[9] Hewlett Packard submitted a combined proposal reflecting [redacted]. Hewlett Packard submitted another combined proposal reflecting [redacted]. AR at 15.

[10] CSC submitted combined proposals under [redacted], and separate ES proposals under [redacted]. AR at 15.

[11] The agency states that, while there are similarities between the CoSC and NGEN requirements, there are also various differences in contract pricing and structure. For example, the CoSC includes prices for usage of the CoSC infrastructure; NGEN provides such infrastructure as GFP. AR at 17. CoSC requires the contractor to provide all software necessary for the basic network services; NGEN provides some of the core end user software as GFP. Id. CoSC pricing is based on seats; NGEN pricing identifies overarching operation and sustainment CLINs (007, 008, 009, and 0010). Id. Finally, the agency states that quantities of items and services ordered under CoSC are different from NGEN quantities in many areas. Id.

[12] Harris filed an initial protest on July 15, 2013, and a supplemental protest on August 23. CSC also initially filed a protest challenging the award. Following receipt and review of the agency report responding to its allegations, CSC withdrew its protest.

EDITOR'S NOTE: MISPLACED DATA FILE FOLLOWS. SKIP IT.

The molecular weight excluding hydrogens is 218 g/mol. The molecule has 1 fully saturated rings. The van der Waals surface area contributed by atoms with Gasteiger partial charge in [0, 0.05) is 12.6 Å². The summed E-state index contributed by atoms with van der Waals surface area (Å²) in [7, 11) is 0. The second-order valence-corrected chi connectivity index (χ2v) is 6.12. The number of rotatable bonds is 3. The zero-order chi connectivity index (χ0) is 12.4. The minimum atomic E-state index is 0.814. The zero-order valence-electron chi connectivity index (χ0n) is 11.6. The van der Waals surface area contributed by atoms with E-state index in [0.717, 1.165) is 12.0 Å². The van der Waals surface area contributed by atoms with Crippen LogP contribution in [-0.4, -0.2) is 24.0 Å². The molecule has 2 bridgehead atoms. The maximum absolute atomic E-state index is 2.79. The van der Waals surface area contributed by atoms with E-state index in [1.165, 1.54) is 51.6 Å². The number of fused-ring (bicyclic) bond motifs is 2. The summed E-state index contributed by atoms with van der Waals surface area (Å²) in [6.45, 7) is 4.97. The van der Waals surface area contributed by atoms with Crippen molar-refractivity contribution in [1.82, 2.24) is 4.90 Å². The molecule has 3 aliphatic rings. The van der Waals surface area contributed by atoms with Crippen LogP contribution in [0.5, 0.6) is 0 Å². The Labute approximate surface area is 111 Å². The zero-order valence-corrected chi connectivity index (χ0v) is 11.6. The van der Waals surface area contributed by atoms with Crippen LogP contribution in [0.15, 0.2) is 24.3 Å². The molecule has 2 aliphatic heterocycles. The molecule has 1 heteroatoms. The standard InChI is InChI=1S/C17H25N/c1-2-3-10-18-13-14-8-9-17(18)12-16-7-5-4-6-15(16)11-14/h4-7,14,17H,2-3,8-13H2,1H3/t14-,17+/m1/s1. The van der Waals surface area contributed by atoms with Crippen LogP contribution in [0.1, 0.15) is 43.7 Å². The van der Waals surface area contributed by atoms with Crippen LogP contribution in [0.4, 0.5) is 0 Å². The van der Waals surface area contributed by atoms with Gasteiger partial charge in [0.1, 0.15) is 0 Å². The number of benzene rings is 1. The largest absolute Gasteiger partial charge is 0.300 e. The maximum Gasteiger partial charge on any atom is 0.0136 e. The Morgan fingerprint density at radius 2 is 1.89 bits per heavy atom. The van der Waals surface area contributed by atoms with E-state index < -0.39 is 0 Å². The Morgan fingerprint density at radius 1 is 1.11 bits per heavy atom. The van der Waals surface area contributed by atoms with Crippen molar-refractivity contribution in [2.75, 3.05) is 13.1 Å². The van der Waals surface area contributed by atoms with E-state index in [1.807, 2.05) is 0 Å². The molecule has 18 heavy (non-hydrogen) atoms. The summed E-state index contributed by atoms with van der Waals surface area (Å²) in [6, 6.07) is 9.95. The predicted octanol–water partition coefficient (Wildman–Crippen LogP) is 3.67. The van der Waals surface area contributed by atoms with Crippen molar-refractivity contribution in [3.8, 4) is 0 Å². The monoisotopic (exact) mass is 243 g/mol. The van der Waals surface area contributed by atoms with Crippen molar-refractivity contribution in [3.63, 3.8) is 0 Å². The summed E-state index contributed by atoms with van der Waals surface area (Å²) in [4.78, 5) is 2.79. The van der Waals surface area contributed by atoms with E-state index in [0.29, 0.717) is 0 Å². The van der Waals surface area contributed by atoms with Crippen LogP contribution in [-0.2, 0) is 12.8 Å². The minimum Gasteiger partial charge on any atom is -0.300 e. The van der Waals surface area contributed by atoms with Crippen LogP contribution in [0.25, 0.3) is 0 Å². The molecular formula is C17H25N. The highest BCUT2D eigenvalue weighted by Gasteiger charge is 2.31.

[13] We note that Hewlett Packard’s total evaluated price of $3.455 billion was less than 5 percent below the $3.589 billion evaluated price of the CSC/Harris proposals.

[14] Harris’ protest specifically references FAR § 3.104--which implements the Procurement Integrity Act. Protest at 14-18. Nonetheless, in responding to the agency’s arguments that Harris failed to comply with the timeliness requirements of the Act, Harris asserts that it “never claimed that [the program manager’s] alleged adultery gave rise to a Procurement Integrity Act (PIA) violation.” Harris Supp. Comments, Sept. 9, 2013 at 4.

[15] Consistent with the solicitation’s notification, the record shows that both the Navy program manager and the Booz Allen Hamilton employee executed Non-Disclosure/Conflict of Interest certifications with regard to the NGEN procurement. Agency Motion to Dismiss, July 25, 2013, encl. 4.